Sales performance management vendor Callidus Software has completed a rapid senior management reshuffle following the decision by president and CEO Robert Youngjohns to leave the company in order to join Microsoft as president of the North American sales and marketing team.
Youngjohns was one of a group of senior Sun Microsystems employees who moved from Sun to Callidus about two and a half years ago. Having used the Callidus application at Sun, members of the group saw its potential and decided they could do a better job of running the company and developing the market themselves.
During Youngjohn’s watch, the company and application direction solidified, revenue improved, and the company became an evangelist for the on-demand model. Over the last 12 months alone we exceeded $100m of revenue and have become the leader in the field of sales performance management, said Youngjohns. He will remain a member of the Callidus board of directors.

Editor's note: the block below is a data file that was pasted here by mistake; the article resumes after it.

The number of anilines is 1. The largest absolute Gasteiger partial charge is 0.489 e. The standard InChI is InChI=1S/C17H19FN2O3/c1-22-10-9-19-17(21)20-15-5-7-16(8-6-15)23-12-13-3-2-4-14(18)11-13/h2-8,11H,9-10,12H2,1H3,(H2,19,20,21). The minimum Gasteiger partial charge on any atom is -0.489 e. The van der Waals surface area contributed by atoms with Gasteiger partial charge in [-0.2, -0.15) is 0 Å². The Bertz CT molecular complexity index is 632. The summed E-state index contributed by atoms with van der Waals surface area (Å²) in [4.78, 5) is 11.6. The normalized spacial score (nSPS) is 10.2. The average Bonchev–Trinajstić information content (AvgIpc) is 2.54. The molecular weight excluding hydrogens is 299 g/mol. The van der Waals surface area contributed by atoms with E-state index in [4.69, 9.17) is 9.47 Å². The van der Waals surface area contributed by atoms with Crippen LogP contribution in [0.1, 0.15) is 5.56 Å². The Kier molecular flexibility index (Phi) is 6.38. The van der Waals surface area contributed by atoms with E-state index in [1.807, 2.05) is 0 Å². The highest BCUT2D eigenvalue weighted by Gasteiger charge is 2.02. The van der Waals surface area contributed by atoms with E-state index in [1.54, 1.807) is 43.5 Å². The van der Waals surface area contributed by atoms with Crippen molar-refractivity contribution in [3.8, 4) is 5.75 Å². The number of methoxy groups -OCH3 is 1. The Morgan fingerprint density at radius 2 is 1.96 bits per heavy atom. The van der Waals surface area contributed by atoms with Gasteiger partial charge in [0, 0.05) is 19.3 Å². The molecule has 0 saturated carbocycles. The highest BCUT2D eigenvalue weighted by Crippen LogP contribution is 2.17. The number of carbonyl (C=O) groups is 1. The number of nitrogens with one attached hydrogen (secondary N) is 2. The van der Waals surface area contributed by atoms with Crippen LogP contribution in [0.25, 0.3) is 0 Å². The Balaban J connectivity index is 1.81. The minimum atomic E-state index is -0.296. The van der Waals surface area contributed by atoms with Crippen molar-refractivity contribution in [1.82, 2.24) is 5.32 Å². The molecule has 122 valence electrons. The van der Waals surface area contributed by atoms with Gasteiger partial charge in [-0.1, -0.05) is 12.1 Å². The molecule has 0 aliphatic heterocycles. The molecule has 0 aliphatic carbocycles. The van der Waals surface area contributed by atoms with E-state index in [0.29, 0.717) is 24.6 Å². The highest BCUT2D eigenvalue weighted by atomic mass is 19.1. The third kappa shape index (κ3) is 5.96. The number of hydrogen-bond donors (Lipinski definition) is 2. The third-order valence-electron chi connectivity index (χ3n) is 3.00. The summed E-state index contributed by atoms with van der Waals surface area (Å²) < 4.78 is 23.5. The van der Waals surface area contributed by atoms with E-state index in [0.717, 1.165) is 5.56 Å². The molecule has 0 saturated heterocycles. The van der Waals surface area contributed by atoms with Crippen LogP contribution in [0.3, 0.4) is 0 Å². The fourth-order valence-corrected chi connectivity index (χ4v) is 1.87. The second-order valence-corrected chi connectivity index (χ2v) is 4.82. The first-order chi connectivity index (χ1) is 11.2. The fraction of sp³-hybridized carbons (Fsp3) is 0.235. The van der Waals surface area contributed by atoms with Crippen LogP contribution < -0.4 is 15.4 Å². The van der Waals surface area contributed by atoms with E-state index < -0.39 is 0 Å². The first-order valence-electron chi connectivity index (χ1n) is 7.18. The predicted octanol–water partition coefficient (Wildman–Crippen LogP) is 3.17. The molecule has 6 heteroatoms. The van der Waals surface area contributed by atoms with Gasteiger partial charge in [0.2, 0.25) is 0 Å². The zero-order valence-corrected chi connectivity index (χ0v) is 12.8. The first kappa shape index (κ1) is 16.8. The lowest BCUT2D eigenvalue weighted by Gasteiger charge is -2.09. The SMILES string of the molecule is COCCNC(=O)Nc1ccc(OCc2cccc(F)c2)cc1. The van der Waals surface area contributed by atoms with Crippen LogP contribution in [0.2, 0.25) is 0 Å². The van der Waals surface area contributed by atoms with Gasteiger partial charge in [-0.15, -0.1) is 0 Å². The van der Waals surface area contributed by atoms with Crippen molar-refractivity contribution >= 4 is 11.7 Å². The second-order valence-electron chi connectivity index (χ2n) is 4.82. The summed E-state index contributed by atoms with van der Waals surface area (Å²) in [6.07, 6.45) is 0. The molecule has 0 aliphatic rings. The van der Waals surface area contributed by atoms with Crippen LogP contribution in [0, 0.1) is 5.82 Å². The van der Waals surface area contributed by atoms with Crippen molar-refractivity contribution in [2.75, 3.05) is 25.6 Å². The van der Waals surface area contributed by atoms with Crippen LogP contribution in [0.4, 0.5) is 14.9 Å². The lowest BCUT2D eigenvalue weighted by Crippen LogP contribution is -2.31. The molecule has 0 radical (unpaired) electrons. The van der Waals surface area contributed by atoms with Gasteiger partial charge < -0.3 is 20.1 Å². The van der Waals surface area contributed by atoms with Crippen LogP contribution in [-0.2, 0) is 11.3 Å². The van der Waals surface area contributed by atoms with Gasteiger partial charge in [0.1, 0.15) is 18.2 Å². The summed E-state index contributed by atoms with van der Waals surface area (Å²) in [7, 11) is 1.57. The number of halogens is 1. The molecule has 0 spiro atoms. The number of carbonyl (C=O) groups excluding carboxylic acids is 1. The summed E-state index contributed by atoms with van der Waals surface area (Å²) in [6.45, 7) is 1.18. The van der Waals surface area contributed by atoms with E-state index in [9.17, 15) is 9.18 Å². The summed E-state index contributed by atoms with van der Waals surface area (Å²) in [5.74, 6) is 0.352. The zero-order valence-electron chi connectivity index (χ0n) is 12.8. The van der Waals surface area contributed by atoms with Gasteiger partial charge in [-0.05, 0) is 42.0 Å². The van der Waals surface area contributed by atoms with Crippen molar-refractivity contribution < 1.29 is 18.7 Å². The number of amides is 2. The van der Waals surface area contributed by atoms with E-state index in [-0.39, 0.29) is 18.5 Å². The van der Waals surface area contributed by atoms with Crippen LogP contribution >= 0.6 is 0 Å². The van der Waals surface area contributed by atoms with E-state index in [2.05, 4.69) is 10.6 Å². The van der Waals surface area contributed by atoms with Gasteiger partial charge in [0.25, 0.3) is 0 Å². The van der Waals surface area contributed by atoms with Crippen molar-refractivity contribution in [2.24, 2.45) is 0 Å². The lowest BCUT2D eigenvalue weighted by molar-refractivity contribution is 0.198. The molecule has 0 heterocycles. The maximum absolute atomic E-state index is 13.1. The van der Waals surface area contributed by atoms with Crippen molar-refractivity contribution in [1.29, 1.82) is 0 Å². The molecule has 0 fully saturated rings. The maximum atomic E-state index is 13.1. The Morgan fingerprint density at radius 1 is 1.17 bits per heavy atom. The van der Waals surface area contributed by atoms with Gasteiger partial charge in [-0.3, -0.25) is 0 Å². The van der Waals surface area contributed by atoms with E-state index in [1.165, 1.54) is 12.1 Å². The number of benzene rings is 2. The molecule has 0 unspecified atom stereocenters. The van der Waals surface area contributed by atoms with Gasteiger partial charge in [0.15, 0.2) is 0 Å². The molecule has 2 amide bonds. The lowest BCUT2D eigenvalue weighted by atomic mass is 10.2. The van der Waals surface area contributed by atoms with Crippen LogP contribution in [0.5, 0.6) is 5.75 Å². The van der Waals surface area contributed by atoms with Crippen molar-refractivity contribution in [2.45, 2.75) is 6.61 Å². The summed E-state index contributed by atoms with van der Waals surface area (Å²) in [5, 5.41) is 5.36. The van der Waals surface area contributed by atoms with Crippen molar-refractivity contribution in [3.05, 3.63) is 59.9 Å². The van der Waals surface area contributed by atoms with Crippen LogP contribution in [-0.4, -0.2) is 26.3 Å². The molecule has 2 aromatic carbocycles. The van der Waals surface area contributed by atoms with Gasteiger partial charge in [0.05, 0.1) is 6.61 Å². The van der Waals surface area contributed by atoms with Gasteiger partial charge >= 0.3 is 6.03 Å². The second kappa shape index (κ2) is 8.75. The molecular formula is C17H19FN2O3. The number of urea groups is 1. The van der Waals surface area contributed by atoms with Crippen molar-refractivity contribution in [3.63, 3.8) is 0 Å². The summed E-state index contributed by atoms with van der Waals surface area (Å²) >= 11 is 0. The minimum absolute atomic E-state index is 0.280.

The position of CEO and president will be taken by Leslie Stretch, one of the original batch who left Sun to lead Callidus. Before the move to CEO he was senior vice president of global sales, marketing, and on-demand. The role of senior vice president of global sales will be taken by Bryan Burkhart, who has headed up the sales team within Callidus for the past three years.
In a statement announcing the changes, Callidus said the new leadership team is preparing for a new phase in the life-cycle of the company. I am delighted to be appointed to lead Callidus Software, said Stretch. Robert’s leadership guided Callidus through a growth generation stage and we are now beginning the next phase which is to prove that we can turn this growth into sustained profitability during 2008.
Callidus was one of the first enterprise-level software vendors to embrace the on-demand model, not only as an additional deployment model but also as a core part of its offering. It will continue to do so.
The interesting questions concern to what extent Youngjohns will be able to continue to evangelize on-demand at Microsoft, and whether he was taken on board to help galvanize the SaaS part of Microsoft’s software-plus-services position.